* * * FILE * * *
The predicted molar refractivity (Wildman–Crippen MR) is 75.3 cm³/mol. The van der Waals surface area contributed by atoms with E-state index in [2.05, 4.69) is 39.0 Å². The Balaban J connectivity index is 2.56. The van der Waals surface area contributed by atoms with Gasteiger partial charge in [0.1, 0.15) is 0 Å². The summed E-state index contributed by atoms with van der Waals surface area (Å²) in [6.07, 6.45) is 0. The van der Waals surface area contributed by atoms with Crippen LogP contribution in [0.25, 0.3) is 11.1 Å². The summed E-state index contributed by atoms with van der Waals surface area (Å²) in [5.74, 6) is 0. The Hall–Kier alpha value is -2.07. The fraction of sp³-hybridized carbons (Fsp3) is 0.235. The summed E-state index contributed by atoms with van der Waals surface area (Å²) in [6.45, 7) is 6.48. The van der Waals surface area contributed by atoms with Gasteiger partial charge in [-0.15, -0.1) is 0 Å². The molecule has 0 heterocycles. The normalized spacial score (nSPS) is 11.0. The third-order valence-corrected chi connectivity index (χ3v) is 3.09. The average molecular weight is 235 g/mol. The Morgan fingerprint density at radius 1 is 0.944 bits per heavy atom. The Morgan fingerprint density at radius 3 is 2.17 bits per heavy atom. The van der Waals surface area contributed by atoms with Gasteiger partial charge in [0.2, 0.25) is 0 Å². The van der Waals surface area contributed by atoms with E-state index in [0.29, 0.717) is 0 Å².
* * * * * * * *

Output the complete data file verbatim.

The predicted molar refractivity (Wildman–Crippen MR) is 75.3 cm³/mol. The van der Waals surface area contributed by atoms with E-state index in [2.05, 4.69) is 39.0 Å². The Balaban J connectivity index is 2.56. The van der Waals surface area contributed by atoms with Gasteiger partial charge in [0.1, 0.15) is 0 Å². The summed E-state index contributed by atoms with van der Waals surface area (Å²) in [6.07, 6.45) is 0. The van der Waals surface area contributed by atoms with Crippen LogP contribution in [0.25, 0.3) is 11.1 Å². The summed E-state index contributed by atoms with van der Waals surface area (Å²) in [5.74, 6) is 0. The Hall–Kier alpha value is -2.07. The fraction of sp³-hybridized carbons (Fsp3) is 0.235. The summed E-state index contributed by atoms with van der Waals surface area (Å²) in [6.45, 7) is 6.48. The van der Waals surface area contributed by atoms with Gasteiger partial charge in [-0.15, -0.1) is 0 Å². The molecule has 0 heterocycles. The normalized spacial score (nSPS) is 11.0. The third-order valence-corrected chi connectivity index (χ3v) is 3.09. The average molecular weight is 235 g/mol. The Morgan fingerprint density at radius 1 is 0.944 bits per heavy atom. The Morgan fingerprint density at radius 3 is 2.17 bits per heavy atom. The van der Waals surface area contributed by atoms with Gasteiger partial charge in [0.2, 0.25) is 0 Å². The van der Waals surface area contributed by atoms with E-state index in [0.29, 0.717) is 0 Å².